In the 1980s, several progressive unions developed their own network of labor-community coalitions called Jobs with Justice. New leaders also transformed central labor councils in places besides Milwaukee. In Atlanta, the local labor council has repeatedly organized rallies, marches, and civil disobedience actions--including a sit-in at former Speaker Newt Gingrich's office--to fight everything from cutbacks in prescription drug coverage for the poor to the privatization of local public services. And in Cleveland, the central labor council has brought together unions, politicians, clergy, and community groups to demonstrate at factory gates--and in the home neighborhoods of company executives--to publicize the abusive labor practices of a number of local employers. By turning workers' right to organize into a live public issue, these joint protests have helped Cleveland's separate unions to organize at companies producing everything from home security systems to roasted nuts.
When John Sweeney was elected president of the AFL-CIO in 1995, he asked the leaders of these and other innovative local labor councils--who had strongly backed his election--to identify their most effective strategies. They said they'd found it crucial to promote more women and minorities as leaders, to educate members about the changing economy, and to involve members more in decisions and in "street heat," or direct action. The AFL-CIO then urged other central labor councils to follow that lead. The proposal was not met with universal enthusiasm. As one council leader said, "I thought, 'What's all this shit? More work?'" But many of the original doubters are discovering that members like being more active. "I was skeptical at first, but it seems to be mushrooming," says Ed Burke, president of the Greater Boston Central Labor Council, whose first effort at multi-union activism was a rally at the Rogers Foam factory in Somerville, Massachusetts, which won back the job of a worker fired for organizing. "Every event, we get more people," Burke now boasts.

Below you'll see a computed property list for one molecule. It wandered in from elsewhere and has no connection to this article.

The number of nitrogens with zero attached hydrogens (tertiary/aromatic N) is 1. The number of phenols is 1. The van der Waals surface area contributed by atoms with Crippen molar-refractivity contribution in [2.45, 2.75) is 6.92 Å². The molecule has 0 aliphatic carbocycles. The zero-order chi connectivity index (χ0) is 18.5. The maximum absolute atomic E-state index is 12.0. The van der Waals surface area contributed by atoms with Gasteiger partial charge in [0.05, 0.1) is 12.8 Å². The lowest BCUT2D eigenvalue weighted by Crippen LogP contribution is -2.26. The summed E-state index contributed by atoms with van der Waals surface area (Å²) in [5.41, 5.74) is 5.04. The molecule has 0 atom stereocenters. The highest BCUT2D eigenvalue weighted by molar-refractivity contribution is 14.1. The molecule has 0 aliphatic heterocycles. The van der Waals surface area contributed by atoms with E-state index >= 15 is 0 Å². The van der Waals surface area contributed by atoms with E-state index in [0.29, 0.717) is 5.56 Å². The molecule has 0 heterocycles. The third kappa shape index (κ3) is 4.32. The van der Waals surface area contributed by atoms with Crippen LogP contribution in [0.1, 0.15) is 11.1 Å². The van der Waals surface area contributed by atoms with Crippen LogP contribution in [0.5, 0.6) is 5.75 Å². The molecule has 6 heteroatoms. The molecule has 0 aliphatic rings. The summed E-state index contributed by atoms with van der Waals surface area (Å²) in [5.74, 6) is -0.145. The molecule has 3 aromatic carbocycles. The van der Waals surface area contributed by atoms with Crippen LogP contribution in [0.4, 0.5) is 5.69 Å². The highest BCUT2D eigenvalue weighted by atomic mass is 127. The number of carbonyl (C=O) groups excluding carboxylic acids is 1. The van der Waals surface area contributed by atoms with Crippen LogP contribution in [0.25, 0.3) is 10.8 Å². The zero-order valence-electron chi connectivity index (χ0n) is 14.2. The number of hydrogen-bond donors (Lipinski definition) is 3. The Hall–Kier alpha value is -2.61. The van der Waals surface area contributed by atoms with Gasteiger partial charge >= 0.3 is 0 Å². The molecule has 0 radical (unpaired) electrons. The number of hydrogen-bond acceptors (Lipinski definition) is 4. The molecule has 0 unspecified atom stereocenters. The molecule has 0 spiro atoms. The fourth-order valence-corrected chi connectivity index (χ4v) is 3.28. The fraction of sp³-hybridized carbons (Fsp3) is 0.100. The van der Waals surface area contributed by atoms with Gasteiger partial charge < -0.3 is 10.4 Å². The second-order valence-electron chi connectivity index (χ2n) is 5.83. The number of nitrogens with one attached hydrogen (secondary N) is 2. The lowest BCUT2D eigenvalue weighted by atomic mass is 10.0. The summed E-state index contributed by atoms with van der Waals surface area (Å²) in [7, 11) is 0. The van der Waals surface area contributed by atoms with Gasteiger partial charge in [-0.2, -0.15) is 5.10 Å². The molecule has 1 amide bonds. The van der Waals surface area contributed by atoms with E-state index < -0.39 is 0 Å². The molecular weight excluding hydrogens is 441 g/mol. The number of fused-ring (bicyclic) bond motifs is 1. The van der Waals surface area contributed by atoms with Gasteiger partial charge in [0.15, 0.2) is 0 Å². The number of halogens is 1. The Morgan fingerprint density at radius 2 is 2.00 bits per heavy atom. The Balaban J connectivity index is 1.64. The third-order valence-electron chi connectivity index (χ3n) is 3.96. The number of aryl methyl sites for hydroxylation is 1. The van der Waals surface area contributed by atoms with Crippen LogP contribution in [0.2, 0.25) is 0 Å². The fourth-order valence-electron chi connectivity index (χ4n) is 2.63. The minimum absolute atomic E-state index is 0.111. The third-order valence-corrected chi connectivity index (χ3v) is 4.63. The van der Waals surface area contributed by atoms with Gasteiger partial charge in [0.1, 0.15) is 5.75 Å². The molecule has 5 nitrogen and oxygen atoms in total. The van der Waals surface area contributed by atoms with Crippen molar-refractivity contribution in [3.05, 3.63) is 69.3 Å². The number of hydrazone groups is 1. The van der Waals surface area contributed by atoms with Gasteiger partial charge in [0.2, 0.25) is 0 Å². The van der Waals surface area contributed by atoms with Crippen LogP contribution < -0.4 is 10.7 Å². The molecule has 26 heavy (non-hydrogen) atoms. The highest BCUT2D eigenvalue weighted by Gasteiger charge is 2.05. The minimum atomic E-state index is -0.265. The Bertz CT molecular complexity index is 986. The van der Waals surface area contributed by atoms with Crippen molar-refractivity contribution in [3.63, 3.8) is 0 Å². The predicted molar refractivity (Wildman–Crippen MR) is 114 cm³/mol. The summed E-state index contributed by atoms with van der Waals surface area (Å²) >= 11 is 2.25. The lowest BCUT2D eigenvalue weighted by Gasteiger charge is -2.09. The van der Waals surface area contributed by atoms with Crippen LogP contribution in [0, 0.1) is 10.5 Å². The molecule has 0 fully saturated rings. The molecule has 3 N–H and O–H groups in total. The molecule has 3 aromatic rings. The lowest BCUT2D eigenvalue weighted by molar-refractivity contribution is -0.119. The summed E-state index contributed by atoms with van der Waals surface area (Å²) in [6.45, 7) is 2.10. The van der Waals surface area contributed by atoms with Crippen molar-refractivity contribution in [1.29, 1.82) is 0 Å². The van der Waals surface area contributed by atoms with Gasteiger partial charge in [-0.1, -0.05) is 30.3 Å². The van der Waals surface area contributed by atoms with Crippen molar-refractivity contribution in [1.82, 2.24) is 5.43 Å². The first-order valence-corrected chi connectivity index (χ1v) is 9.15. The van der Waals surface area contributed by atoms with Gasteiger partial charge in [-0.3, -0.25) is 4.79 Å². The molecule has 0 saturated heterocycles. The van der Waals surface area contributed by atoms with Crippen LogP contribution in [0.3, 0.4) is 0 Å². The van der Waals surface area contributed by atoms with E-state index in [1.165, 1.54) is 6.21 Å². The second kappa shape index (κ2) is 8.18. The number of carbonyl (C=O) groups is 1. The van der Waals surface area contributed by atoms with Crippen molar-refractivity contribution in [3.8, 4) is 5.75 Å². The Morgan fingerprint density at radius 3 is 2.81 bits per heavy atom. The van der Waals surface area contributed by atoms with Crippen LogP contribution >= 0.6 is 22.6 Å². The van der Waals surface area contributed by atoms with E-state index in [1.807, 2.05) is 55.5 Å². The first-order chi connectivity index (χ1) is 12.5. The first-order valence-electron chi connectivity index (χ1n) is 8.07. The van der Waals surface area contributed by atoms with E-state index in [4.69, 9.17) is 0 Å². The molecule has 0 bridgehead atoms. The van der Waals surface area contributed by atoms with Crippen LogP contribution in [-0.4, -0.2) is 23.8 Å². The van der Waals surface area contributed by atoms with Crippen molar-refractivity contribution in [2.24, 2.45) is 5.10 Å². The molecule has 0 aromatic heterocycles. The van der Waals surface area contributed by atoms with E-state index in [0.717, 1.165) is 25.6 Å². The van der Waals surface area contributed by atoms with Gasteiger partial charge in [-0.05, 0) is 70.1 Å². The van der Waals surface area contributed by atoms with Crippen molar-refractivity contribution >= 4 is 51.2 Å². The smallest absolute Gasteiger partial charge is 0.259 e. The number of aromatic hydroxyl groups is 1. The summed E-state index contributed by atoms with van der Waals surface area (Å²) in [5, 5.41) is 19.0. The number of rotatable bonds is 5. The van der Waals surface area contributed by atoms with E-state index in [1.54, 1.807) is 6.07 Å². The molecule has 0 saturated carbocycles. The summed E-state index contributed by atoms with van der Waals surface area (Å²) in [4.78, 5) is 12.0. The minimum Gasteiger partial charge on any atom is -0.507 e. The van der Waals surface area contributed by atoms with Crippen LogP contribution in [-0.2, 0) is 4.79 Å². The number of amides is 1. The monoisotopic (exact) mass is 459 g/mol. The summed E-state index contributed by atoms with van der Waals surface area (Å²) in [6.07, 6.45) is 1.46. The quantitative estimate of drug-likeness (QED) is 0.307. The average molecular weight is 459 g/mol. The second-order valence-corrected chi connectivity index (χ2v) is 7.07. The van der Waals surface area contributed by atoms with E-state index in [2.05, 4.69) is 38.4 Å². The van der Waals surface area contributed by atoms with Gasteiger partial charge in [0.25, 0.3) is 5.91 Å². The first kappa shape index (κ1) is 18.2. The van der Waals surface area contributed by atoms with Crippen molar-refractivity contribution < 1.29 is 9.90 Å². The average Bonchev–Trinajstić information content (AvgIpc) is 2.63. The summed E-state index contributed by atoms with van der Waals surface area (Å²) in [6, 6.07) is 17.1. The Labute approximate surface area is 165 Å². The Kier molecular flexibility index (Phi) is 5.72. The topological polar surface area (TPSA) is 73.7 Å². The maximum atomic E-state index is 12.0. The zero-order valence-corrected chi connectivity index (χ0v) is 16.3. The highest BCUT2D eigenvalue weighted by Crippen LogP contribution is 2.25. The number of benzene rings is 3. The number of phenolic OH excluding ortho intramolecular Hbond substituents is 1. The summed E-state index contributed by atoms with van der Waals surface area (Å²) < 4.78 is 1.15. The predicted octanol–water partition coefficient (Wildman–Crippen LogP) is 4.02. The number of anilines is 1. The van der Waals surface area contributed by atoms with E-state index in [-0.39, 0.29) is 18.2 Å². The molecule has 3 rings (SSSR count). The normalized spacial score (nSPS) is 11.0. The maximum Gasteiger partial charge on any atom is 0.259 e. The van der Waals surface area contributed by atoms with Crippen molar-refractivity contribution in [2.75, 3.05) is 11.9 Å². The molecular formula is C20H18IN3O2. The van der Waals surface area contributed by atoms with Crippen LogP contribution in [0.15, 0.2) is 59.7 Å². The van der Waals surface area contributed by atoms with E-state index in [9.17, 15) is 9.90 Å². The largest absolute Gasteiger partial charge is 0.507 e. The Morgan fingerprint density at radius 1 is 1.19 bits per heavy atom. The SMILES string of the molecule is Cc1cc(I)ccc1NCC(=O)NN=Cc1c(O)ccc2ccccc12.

The AFL-CIO calls this effort its Union Cities program, and roughly one-fourth of the country's nearly 600 local labor councils--representing about half the nation's union members--have now signed on, although the few dozen most active councils still provide the main examples of what can be done. In Silicon Valley, for instance, the central labor council has joined with community groups to launch a nonprofit job placement agency and a membership organization for the region's vast force of temporary workers. They're providing both training and benefits, and they hope to get local regulation of the area's temporary employment industry. In the much different, older manufacturing community around Moline, Illinois, and Davenport, Iowa, the local labor council actively recruits candidates for local office. "There isn't a meeting that goes by that I don't say we're looking for candidates," says Jerry Messer, the labor council's president, and he ticks off the names of teachers, electricians, grocers, letter carriers, public workers, and firefighters who have recently become part of new labor-friendly majorities in the area's local governments.